The December retail sales report was a disaster, notes Landon Whaley, who recommends shorting the SP...
Signs of a Top?
12/17/2013 9:00 am EST
Although cycles do not give an exact inflection point for when a bull market will come to an end, they tend to be in the ballpark. Comparing the current bull market to that of the 2002-2007 market cycle suggests caution, says Joon Choi in Systems & Forecasts.
First, here's a recap of my recent comments on why we may be nearing a stock market top.
Corporations in the US have been buying back their shares at an alarming rate. The primary reasons for the buybacks are to increase the underlying share price, and to decrease the number of outstanding shares so companies will be able to engineer artificially higher earnings per shares.
Even with falling earnings, a company can manage a higher EPS if it buys back significant shares of its company.
Moreover, only 52% of S&P 500 Index (SPX) members were able to beat the analysts' estimates for the third quarter, far lower than the 70% average. In short, US companies are not doing as well as stock prices would suggest.
Also, initial public offerings have been rising in recent years and companies have raised $49.4 billion from IPO's so far this year—which is higher than the $48.7 billion raised in 2007. IPO activities tend to top out during stock market tops, as it did in 2000 and 2007.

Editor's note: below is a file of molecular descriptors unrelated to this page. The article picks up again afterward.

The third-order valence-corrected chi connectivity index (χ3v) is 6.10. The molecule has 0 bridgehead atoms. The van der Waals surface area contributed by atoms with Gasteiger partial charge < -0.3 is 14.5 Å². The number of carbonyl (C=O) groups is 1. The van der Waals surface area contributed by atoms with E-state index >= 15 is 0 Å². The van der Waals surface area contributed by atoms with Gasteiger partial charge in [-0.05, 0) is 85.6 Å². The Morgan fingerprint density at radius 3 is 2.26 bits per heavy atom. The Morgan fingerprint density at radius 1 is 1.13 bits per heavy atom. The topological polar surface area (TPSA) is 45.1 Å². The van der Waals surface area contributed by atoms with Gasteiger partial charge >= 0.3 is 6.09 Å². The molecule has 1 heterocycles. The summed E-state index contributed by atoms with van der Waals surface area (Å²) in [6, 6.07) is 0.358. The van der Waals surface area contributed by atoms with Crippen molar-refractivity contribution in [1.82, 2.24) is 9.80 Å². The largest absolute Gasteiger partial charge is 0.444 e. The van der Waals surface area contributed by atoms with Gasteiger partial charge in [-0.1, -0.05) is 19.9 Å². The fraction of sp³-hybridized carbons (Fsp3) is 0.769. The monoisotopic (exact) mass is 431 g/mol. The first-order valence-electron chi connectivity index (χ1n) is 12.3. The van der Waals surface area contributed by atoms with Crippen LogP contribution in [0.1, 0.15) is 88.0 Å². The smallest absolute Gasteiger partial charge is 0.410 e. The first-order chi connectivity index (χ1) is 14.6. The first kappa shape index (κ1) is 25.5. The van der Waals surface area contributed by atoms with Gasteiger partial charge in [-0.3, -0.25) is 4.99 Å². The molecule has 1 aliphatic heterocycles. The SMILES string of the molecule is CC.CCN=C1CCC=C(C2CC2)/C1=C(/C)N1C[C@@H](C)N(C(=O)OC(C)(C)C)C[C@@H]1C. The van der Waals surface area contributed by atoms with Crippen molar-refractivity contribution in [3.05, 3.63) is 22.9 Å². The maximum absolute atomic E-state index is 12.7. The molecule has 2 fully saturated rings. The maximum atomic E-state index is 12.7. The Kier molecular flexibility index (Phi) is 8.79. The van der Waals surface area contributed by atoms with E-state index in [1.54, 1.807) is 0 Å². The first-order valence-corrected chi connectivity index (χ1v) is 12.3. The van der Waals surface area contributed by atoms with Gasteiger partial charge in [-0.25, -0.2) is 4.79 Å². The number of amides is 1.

Stock market lows were made in September of 2002 (based on monthly close) and the highs were made 61 months later in October of 2007.
February of 2009 was the stock market bottom for the recent bear market and 61 months later puts us at March of 2014. Thus, if the current bull market resembles the previous one, then the stock market top is only a few months away.
Uncertainty surrounding the debt ceiling debate (February 8, 2014 deadline), and the possibility of the Fed tapering off bond purchases, may lead to more volatility in the first quarter of next year.
Meanwhile, our proprietary models indicate that we are in a favorable environment for equities. However, I want to reiterate that a 5% sell-off in the equity market may turn into a double-digit correction.
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